The percentage of global population at risk from flooding has risen by almost a quarter since the year 2000, a new study has found.
The analysis shows that migration and a growing number of flood events are behind the rapid increase, reports the BBC.
By 2030, millions more will experience increased flooding due to climate and demographic change, the authors say.Flooding is the environmental disaster that impacts more people than any other, said researchers.
That view has echoed around the world in recent weeks, with huge inundations destroying lives and property.
In Germany and China, record downpours overwhelmed defences, amid arguments about levels of preparation.
One of the challenges with flooding, according to researchers, is that most maps of where the waters will likely penetrate are based on models.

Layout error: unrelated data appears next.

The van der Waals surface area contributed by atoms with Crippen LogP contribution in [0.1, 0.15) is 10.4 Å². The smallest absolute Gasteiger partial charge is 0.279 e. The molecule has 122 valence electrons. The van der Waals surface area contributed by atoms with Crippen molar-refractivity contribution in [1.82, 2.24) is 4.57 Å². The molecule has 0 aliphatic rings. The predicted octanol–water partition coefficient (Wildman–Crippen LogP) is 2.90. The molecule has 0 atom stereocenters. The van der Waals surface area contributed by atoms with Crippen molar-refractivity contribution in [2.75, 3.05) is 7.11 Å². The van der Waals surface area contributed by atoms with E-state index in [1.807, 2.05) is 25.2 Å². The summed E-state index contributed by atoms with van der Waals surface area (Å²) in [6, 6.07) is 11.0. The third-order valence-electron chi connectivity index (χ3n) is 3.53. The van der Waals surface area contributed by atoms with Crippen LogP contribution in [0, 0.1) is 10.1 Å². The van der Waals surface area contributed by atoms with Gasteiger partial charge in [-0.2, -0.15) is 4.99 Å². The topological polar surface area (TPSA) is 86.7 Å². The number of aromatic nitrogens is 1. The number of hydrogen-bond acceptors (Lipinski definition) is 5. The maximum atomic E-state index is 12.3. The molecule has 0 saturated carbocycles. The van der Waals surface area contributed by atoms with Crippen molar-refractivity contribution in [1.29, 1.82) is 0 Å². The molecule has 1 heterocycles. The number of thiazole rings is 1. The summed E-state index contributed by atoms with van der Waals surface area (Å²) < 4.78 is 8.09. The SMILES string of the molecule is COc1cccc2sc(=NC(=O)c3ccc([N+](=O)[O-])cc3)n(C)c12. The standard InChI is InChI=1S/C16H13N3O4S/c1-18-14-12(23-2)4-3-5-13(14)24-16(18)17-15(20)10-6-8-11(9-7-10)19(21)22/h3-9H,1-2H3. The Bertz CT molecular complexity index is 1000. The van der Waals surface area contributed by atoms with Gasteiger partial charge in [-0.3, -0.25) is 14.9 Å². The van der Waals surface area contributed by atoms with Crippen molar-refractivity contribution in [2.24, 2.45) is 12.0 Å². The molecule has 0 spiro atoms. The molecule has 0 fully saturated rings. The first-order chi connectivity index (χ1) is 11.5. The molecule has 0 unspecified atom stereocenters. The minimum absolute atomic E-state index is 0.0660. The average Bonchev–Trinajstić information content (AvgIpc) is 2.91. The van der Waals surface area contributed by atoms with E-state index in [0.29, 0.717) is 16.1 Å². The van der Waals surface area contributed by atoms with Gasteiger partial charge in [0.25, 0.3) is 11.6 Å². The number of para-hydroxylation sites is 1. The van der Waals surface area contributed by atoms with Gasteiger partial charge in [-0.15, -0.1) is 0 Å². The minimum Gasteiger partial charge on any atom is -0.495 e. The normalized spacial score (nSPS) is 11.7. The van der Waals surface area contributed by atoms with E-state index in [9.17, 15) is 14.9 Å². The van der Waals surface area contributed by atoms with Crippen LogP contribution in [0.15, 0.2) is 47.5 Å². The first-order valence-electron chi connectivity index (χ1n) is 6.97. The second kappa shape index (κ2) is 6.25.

These simulate floods based on information such as elevation, rainfall and data from ground sensors.
But they have significant limitations: they fail to consider population or infrastructure changes and are unable to predict random events such as dam breaches.
In this new study, researchers looked at daily satellite imagery to estimate both the extent of flooding and the number of people exposed to over 900 large flood events between 2000 and 2018.
They found that between 255 and 290 million people were directly affected - and between 2000 and 2015, the number of people living in these flooded locations increased by 58-86 million. This represents an increase of 20-24% in the proportion of the world population exposed to floods, some 10 times higher than previous estimates.
The increase was not evenly spread throughout the world. Countries with increased flood exposure were mainly in Asia and sub-Saharan Africa. In European and North American nations, the risk was stable or decreasing.